By now you’ve probably heard the news that Dean Foods, the largest dairy company in the U.S., has pledged not to use milk from cloned cows in any of its products, conventional or organic. Sam Fromartz, the organic-food-biz expert who originally broke the story last week on his blog Chews Wise (and wasn’t initially credited in the AP’s piece), predicts that Dean’s move will put a damper on the future of clone-derived food in the States.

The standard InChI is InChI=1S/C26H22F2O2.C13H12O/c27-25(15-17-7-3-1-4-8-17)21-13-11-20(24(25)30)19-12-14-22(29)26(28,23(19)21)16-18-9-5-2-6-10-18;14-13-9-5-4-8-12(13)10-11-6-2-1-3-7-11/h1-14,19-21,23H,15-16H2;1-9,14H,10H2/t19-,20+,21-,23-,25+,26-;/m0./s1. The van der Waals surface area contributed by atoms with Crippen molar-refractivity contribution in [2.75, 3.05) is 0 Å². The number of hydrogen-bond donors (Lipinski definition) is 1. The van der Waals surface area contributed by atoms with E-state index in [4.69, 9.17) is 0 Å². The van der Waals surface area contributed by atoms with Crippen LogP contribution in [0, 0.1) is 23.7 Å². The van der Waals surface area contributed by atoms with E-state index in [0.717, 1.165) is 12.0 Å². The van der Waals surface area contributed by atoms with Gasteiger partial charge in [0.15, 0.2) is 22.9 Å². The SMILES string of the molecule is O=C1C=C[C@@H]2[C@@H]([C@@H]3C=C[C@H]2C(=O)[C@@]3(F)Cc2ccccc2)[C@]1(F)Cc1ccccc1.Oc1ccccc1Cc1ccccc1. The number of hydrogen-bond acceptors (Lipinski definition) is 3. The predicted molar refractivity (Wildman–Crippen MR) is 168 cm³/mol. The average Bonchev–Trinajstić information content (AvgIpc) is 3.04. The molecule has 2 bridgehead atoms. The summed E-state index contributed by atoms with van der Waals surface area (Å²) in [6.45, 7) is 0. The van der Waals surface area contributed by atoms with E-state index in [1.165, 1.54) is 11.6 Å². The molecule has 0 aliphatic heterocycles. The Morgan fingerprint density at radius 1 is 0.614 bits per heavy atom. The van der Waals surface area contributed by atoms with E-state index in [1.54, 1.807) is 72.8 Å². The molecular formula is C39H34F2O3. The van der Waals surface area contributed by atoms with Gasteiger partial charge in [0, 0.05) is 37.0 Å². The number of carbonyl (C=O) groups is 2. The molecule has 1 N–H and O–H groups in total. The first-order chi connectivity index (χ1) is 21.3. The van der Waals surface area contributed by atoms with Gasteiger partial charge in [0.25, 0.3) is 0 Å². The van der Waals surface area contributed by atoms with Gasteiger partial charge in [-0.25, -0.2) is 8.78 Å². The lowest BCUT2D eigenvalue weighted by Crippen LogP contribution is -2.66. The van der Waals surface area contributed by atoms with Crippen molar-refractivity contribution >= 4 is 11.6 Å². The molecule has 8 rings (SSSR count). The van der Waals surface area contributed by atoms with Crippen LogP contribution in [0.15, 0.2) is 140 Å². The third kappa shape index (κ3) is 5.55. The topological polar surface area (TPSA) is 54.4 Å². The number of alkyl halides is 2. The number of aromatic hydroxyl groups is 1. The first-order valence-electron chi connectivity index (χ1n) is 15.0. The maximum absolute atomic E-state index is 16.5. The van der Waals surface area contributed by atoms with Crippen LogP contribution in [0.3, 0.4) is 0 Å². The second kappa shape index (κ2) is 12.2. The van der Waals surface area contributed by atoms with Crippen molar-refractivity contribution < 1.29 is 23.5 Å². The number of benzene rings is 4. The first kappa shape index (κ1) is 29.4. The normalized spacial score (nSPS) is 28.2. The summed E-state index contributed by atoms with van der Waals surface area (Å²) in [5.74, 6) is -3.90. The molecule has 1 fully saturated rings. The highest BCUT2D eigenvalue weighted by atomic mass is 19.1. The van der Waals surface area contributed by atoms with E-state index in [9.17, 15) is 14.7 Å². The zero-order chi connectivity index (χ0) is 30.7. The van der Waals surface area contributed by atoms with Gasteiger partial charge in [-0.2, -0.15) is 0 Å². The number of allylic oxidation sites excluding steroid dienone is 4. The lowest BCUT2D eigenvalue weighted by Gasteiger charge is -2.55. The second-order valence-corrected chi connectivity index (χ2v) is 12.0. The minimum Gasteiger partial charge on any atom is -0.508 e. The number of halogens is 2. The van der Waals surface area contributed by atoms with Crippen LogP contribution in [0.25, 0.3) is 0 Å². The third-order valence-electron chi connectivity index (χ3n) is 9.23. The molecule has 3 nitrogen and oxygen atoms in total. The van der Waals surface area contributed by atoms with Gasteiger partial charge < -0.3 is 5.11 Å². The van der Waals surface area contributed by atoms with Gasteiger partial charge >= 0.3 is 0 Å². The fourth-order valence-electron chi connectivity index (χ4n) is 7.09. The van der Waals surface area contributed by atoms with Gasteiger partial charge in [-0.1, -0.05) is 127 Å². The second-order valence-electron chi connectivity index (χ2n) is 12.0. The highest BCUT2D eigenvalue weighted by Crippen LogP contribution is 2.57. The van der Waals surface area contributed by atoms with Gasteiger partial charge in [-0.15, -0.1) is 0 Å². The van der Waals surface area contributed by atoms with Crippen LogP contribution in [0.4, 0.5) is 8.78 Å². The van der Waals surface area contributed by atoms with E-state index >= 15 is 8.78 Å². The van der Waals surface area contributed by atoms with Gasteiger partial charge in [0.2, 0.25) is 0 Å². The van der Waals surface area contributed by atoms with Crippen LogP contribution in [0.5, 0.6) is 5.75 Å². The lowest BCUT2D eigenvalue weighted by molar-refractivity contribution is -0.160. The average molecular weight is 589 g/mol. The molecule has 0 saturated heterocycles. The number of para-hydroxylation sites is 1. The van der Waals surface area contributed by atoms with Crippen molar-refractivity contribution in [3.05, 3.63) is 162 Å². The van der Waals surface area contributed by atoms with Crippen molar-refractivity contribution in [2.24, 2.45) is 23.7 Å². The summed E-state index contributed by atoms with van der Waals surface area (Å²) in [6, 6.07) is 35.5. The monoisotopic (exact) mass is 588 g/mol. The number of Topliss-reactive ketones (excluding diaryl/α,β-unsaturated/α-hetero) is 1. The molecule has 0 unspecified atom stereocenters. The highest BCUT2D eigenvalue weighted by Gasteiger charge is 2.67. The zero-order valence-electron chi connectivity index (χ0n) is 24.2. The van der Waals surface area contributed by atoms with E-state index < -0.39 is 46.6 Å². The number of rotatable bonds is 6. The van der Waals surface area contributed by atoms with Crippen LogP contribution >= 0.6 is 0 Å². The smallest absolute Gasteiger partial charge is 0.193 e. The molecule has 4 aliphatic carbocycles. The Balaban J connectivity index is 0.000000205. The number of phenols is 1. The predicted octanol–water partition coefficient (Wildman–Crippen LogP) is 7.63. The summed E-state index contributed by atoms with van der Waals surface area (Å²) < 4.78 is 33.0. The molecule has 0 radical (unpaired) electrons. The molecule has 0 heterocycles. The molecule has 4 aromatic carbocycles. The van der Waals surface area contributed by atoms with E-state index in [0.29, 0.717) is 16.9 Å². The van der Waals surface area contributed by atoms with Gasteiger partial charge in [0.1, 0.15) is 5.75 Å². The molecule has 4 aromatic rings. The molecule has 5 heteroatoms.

Of course, the dairy giant hasn’t said anything about milk from the offspring of cloned bovines, and Fromartz acknowledges that this is a complicated and important issue. Does this mean we’ll start seeing cow-laundering—labels declaring a product clone-free, without mentioning that the “clean” product comes from clone ancestors—in the coming years? Actually, selling the offspring is probably the most economical way to bring clone-derived meat and milk to market in the first place.

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